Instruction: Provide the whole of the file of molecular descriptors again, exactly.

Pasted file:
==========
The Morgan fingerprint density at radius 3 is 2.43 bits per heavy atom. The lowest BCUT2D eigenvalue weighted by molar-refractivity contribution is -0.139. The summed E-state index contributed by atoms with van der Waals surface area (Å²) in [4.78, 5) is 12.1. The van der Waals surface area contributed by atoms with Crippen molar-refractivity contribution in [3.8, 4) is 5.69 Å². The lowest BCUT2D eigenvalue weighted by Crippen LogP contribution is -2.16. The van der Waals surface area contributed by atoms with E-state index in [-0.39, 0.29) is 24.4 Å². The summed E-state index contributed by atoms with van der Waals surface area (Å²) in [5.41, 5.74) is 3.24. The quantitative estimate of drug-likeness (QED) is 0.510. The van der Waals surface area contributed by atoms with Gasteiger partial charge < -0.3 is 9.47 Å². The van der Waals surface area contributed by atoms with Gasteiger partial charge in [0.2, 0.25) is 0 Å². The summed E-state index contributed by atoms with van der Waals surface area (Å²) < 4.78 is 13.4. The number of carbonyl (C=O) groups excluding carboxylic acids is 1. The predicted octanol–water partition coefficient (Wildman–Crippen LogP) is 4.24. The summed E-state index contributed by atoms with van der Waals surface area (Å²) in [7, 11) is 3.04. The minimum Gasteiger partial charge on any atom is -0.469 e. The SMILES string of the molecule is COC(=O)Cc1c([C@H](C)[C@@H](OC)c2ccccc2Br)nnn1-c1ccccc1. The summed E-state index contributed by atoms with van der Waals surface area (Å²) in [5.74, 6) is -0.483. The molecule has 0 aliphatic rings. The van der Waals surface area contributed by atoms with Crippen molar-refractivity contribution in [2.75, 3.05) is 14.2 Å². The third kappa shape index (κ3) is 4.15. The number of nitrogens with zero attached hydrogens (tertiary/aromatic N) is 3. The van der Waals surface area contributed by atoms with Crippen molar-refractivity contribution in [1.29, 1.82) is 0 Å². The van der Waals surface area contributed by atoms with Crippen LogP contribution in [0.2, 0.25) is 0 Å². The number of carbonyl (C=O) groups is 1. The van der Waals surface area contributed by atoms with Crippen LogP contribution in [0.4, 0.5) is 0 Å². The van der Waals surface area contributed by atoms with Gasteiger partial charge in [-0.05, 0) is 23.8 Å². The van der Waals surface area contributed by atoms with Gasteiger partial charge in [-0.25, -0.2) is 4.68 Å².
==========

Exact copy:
The Morgan fingerprint density at radius 3 is 2.43 bits per heavy atom. The lowest BCUT2D eigenvalue weighted by molar-refractivity contribution is -0.139. The summed E-state index contributed by atoms with van der Waals surface area (Å²) in [4.78, 5) is 12.1. The van der Waals surface area contributed by atoms with Crippen molar-refractivity contribution in [3.8, 4) is 5.69 Å². The lowest BCUT2D eigenvalue weighted by Crippen LogP contribution is -2.16. The van der Waals surface area contributed by atoms with E-state index in [-0.39, 0.29) is 24.4 Å². The summed E-state index contributed by atoms with van der Waals surface area (Å²) in [5.41, 5.74) is 3.24. The quantitative estimate of drug-likeness (QED) is 0.510. The van der Waals surface area contributed by atoms with Gasteiger partial charge < -0.3 is 9.47 Å². The van der Waals surface area contributed by atoms with Gasteiger partial charge in [0.2, 0.25) is 0 Å². The summed E-state index contributed by atoms with van der Waals surface area (Å²) < 4.78 is 13.4. The number of carbonyl (C=O) groups excluding carboxylic acids is 1. The predicted octanol–water partition coefficient (Wildman–Crippen LogP) is 4.24. The summed E-state index contributed by atoms with van der Waals surface area (Å²) in [7, 11) is 3.04. The minimum Gasteiger partial charge on any atom is -0.469 e. The SMILES string of the molecule is COC(=O)Cc1c([C@H](C)[C@@H](OC)c2ccccc2Br)nnn1-c1ccccc1. The summed E-state index contributed by atoms with van der Waals surface area (Å²) in [5.74, 6) is -0.483. The molecule has 0 aliphatic rings. The van der Waals surface area contributed by atoms with Crippen molar-refractivity contribution in [2.75, 3.05) is 14.2 Å². The third kappa shape index (κ3) is 4.15. The number of nitrogens with zero attached hydrogens (tertiary/aromatic N) is 3. The van der Waals surface area contributed by atoms with Crippen molar-refractivity contribution in [1.29, 1.82) is 0 Å². The van der Waals surface area contributed by atoms with Crippen LogP contribution in [0.2, 0.25) is 0 Å². The number of carbonyl (C=O) groups is 1. The van der Waals surface area contributed by atoms with Crippen LogP contribution in [0.4, 0.5) is 0 Å². The van der Waals surface area contributed by atoms with Gasteiger partial charge in [-0.05, 0) is 23.8 Å². The van der Waals surface area contributed by atoms with Gasteiger partial charge in [-0.25, -0.2) is 4.68 Å².